Some days, I want to be a member of the Earth Liberation Front. New housing developments are encroaching upon my favorite bike route – up Five Mile Road, around the foothills of the Blue Mountains, and back to Walla Walla via Russell Creek Road. The decadent, overbearing houses sit just before I reach Walla Walla, on a hill overlooking the trails of Rooks Park. I can see them from five miles away, hideous blots in a valley of farms. I wish to destroy them, ripping them apart board by board, piece by piece.

I want to be a one-woman wrecking crew, and save Olympia, Tacoma, Seattle, and Bellingham from merging into Pugetopolis. Urban growth already threatens the Cascade foothills. I can remember when Redmond was considered “the boonies” instead of being a ritzy Seattle suburb. The place where I used to ride horses is now covered with gaudy, overpriced houses. Rural, two-lane highways that used to wind through forest are now choked with cars.

I want to be like Emmett Watson, a cantankerous Seattle reporter who predicted many of the region’s growth problems. In the 1970s, Watson and a group of other Puget Sound locals founded Lesser Seattle in response to the work of Greater Seattle – a group of businessmen dedicated to publicly promoting the virtues of the Puget Sound region. Watson believed that Seattle would lose something of its character, if city boosters could not manage urban growth. He dedicated his Seattle Post-Intelligencer column to railing against California transplants, city leaders, and any big project (like the Kingdome) that threatened what he saw as Seattle’s character – a sleepy, literate, rain-drenched city that wanted to remain an unknown haven. All you Californians must leave Seattle, Watson wrote. It rains for nearly six months straight in winter. You won’t like it. Trust us. Go back.

Go back, and maybe the forest that used to cover my urban neighborhood would still exist. I used to play among the giant hemlocks and Douglas firs. Go back, and maybe we wouldn’t need two bridges across Lake Washington. Leave, and maybe we wouldn’t need to create the Wild Sky Wilderness in the Cascades, because it would all be wild. Just. Go. Back.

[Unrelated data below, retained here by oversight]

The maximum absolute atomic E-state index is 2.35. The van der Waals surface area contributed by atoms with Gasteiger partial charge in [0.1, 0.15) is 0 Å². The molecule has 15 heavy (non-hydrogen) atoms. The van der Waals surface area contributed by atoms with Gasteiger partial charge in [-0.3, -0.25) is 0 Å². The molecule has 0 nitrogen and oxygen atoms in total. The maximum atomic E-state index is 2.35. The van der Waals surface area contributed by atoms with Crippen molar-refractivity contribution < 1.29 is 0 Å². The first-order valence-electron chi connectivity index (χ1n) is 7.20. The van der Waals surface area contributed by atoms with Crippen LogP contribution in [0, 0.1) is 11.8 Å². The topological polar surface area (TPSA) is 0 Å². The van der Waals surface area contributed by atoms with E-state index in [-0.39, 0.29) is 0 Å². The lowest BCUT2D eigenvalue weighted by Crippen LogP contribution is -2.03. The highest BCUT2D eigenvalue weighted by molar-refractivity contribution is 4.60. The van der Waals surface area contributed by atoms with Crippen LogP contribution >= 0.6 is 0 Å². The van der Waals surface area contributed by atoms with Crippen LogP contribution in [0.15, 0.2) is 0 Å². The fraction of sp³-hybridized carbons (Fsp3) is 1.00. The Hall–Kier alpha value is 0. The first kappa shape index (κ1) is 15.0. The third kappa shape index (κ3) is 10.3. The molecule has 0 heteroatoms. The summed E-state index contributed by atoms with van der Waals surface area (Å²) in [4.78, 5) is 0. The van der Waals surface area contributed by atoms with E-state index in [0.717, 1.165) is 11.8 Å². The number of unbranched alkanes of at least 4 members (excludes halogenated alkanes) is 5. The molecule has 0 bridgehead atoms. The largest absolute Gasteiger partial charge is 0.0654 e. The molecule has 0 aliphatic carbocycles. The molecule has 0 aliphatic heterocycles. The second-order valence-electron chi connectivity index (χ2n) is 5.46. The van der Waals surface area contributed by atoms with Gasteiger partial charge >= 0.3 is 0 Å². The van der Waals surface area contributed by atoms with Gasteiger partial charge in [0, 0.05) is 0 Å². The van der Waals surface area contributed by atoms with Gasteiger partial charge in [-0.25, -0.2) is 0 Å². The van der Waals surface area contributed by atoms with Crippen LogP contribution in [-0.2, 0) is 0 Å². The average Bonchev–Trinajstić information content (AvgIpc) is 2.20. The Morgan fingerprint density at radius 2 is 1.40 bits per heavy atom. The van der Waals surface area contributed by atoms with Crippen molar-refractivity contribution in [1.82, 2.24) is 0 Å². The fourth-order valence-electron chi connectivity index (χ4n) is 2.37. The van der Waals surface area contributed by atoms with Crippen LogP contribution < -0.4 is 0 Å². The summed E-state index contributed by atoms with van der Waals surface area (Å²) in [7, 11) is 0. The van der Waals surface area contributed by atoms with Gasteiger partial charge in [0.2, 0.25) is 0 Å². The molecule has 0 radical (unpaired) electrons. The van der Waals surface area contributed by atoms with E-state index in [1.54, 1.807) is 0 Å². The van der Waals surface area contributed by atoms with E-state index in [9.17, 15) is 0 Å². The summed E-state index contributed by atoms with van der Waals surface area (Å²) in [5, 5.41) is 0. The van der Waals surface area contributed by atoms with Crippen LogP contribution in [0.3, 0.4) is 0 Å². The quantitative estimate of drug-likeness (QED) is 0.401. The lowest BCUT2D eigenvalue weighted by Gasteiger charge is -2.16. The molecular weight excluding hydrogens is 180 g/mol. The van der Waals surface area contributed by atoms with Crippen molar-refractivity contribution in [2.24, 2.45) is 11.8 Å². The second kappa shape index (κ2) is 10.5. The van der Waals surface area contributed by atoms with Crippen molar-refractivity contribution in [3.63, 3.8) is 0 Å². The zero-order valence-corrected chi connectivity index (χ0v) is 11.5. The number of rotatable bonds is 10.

While I support the creation of the Wild Sky Wilderness, the need for it stems from a larger social issue regarding our current relations with the natural world. We control, we manage, and we use nature, and many in our society (like our current president) do not believe in preserving wild spaces because of their inherent value. For many, wilderness is a barrier, the repository of precious commodities that could be used if only they were unprotected.

Thoreau argued for the preservation of wild spaces long before the Wilderness Act. He noticed nineteenth century New England settlements pushing nature away, pushing wildness out in the drive to civilize. Thoreau, perhaps fearing the loss of natural spaces, wrote that the preservation of the world lay in wildness. Not wilderness. Over a century later, writers like Paul Shepard and Gary Snyder took this idea further, articulating the distinction between wildness and wilderness. According to Shepard, wilderness areas are becoming commodified parks, little biological islands of wildness in the midst of human civilization. Snyder did not believe that wildness was confined to wilderness and other protected areas, instead stating that the wild is all around us. All we have to do is look.

I wish we did not need the Wild Sky Wilderness. I like Snyder’s vision – human settlements integrated within wild spaces – because it allows space for a city to exist in balance with nature. Snyder feels that an ecological city is possible, and that there are degrees of wild. Even though I sympathize with Shepard’s view, and understand that in the creation of wilderness we are commodifying the wild, I think we need protected lands. It took a century before Thoreau’s wilderness idea became law. Revolutionizing the way we interact with the natural world will take time. I will risk the commodification of wilderness in order so that, one day, we may participate in and interact with it. This may happen sooner than planned, as the dwindling supply of oil and continuing rise of gas prices forces us to take a hard look at our lifestyle.

As for Emmett Watson and his defense of Seattle – I think we now need to defend the towns and natural areas surrounding the city from becoming the latest casualties of Pugetopolis. In order to know the wild, we must protect it – at least for a while. The suburbs and rural towns that daily become closer and closer to the Pugetopolis beast – they should write growth management plans, preserving a way of life from the forces of urbanization and change. We need to ensure that towns like North Bend and Fall City remain twenty miles away from the urban beast, and do not become suburbs like the former rural towns of Issaquah and Redmond.

Just outside Redmond exists a little hope. Over a large hill and past the upscale strip malls of the Redmond-Fall City Road, there is a farm. The fields are overgrown, and the buildings are in decay. It sits in the middle of a slough of planned housing developments, placed there almost accidentally, somehow forgotten in the drive for growth. Behind the farm is a forest. I do not know how far it stretches.

The Redmond-Fall City Road separates the farm from what will soon be suburban space. Our defense of the land surrounding Seattle should begin here. A group of concerned Puget Sound citizens, holding true to the principles of Lesser Seattle should post a sign that directly faces the gaudy new houses. “Go away,” it will read.